Skip to content Skip to navigation

The Revolution Starts with Giving up Sons: A Futureless Future and Emulating the Chinese Revolution in Africa

The Revolution Starts with Giving up Sons: A Futureless Future and Emulating the Chinese Revolution in Africa

Young Su Park
Date and Time: 
Monday, April 9, 2018 - 12:30
Location: 

Department of Anthropology
Main Quad - Building 50
Room 51A (Colloquium Room)

Abstract: 

From 1974 to 1991, the Derg, an Ethiopian socialist regime, envisioned itself as actualizing the Cultural Revolution in Ethiopia by undertaking a down-to-countryside movement, zemecha, and forced villagization.  This aggressive campaign brought a revolution in time by enforcing the timetable of compulsory ideology education and communal labor.  These movements laid the grounds for the penetration of a socialist regime into rural Ethiopia and its subsequent forced conscription.  The “Chinese Revolution” in Ethiopia betrayed initial expectations of ethnic liberation and land reform and brought irretrievable catastrophe to the landscape and social lives of the Oromo in Arsi, including deforestation and forced resettlement.  Land reform and forced villagization fundamentally transformed the spatial configuration and the rhythms of the daily social lives of the Oromo.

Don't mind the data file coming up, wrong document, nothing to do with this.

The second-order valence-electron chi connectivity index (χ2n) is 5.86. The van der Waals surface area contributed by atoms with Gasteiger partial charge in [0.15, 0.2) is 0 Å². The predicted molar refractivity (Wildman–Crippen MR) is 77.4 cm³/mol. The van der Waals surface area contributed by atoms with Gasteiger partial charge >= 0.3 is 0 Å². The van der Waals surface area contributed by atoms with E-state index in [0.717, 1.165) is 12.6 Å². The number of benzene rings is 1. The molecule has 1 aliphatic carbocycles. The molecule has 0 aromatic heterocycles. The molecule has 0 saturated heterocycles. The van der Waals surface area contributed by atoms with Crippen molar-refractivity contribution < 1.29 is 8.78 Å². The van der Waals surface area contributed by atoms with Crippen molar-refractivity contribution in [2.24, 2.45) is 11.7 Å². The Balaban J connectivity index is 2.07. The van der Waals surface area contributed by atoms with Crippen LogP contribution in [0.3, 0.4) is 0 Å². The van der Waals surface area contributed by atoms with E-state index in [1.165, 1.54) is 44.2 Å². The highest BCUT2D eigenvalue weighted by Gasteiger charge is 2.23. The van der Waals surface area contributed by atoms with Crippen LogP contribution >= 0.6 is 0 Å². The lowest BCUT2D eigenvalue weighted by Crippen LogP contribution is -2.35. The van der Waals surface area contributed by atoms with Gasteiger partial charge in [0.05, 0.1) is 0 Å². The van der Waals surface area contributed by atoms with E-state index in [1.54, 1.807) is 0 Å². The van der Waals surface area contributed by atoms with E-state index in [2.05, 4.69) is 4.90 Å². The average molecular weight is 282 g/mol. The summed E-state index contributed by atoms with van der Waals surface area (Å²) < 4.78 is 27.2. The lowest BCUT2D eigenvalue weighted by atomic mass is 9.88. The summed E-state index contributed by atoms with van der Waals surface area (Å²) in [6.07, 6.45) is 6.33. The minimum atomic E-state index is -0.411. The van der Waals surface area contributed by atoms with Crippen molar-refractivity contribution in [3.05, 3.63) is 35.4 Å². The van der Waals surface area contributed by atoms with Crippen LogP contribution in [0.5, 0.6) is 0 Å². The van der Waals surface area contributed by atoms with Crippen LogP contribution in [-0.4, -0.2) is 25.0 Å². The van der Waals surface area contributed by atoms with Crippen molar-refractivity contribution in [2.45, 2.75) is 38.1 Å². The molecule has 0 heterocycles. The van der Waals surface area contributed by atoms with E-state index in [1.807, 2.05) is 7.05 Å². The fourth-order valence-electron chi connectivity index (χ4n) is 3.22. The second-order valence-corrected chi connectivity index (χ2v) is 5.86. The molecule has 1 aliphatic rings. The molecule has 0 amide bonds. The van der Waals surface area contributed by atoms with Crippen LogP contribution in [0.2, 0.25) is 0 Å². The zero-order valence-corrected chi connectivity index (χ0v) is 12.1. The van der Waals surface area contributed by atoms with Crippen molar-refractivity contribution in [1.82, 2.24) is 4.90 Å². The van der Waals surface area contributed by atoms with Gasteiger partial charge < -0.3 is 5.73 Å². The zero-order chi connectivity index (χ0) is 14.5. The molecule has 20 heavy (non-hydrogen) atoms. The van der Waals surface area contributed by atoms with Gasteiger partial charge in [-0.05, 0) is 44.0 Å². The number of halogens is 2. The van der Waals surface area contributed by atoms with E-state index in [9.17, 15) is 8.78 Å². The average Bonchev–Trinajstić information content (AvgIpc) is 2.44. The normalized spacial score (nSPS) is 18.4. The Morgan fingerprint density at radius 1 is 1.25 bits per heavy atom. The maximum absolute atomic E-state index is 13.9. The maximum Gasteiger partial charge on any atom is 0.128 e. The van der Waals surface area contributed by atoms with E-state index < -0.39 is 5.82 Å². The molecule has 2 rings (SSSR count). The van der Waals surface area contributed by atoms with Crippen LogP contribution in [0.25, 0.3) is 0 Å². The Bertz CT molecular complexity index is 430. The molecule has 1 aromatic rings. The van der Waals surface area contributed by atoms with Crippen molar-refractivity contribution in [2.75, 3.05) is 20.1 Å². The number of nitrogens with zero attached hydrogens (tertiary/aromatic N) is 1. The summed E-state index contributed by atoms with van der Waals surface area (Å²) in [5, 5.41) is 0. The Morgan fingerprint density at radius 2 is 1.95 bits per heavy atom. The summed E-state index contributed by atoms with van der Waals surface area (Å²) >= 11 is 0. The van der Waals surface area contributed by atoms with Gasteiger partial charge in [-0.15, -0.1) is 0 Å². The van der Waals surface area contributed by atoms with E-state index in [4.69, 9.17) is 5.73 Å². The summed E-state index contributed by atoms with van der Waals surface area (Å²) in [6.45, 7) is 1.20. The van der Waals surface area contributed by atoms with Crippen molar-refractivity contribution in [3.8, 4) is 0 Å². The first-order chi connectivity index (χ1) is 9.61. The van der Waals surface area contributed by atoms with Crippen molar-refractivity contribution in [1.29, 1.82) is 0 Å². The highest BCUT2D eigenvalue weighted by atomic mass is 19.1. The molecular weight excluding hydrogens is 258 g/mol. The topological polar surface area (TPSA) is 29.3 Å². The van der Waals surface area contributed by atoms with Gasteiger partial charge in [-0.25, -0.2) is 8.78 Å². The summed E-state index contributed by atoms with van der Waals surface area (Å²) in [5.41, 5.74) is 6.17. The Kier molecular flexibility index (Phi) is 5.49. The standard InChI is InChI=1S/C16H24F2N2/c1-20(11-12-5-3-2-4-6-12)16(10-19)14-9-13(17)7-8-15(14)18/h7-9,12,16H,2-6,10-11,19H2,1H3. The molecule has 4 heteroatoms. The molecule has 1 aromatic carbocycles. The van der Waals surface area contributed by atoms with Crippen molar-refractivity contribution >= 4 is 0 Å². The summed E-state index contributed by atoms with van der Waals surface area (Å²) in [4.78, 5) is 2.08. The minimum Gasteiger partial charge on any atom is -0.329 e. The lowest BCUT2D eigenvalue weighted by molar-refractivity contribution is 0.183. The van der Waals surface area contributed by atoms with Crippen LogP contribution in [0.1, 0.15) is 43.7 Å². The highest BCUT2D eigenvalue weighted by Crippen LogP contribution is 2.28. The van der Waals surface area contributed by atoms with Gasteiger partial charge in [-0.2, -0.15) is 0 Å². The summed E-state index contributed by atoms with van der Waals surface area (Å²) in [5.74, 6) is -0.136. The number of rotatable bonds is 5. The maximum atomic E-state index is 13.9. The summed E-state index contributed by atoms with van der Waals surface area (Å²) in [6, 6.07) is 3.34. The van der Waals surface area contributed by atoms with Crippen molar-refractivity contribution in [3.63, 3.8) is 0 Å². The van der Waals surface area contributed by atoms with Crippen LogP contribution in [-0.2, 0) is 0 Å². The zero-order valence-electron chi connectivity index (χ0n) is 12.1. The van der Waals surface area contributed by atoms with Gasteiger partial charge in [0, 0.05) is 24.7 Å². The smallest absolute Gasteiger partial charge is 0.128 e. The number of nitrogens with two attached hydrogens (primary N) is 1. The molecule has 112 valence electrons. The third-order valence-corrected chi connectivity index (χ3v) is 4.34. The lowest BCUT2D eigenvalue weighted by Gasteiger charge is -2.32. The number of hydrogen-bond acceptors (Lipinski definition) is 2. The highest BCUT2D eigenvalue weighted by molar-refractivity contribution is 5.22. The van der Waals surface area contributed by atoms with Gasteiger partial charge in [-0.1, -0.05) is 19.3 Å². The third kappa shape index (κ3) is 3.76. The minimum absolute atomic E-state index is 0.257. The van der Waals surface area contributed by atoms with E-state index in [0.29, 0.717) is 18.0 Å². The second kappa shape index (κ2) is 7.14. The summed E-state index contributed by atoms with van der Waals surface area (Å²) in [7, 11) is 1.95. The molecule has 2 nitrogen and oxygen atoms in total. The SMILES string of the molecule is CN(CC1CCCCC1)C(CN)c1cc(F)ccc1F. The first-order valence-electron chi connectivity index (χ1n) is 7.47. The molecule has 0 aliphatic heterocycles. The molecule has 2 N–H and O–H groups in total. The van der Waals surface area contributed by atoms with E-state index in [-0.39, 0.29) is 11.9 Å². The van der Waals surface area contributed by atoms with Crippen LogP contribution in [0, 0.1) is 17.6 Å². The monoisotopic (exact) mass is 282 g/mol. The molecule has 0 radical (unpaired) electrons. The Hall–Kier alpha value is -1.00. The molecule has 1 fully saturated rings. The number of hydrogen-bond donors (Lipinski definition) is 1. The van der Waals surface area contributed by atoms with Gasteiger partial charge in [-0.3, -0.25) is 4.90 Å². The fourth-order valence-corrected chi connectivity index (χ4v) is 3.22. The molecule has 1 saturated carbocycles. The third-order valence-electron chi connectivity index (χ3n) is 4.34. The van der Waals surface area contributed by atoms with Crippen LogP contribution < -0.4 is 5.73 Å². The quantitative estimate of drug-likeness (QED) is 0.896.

The drive and anticipation towards a socialist modernity displaced the traditional notion of time within family life cycles of the Oromo.  The disappearance of males by forced recruitment to the socialist army disrupted the Oromo’s preference for sons and the sex ratio of a generation.  To aovid mandatory conscription, they had to hide their sons, sent them to distant areas and raised them as daughters to save their lives.  Despite the deep- rooted gender inequality and patriarchal kinship system of the Oromo during these times, the Oromo preferred daughters instead of sons.  The temporality of revolution is experienced, what Koselleck (2004) describes, as a “futureless future.”  The inhumane tempo of the socialist revolution was engraved in the geographies, bodies and minds of the Oromo.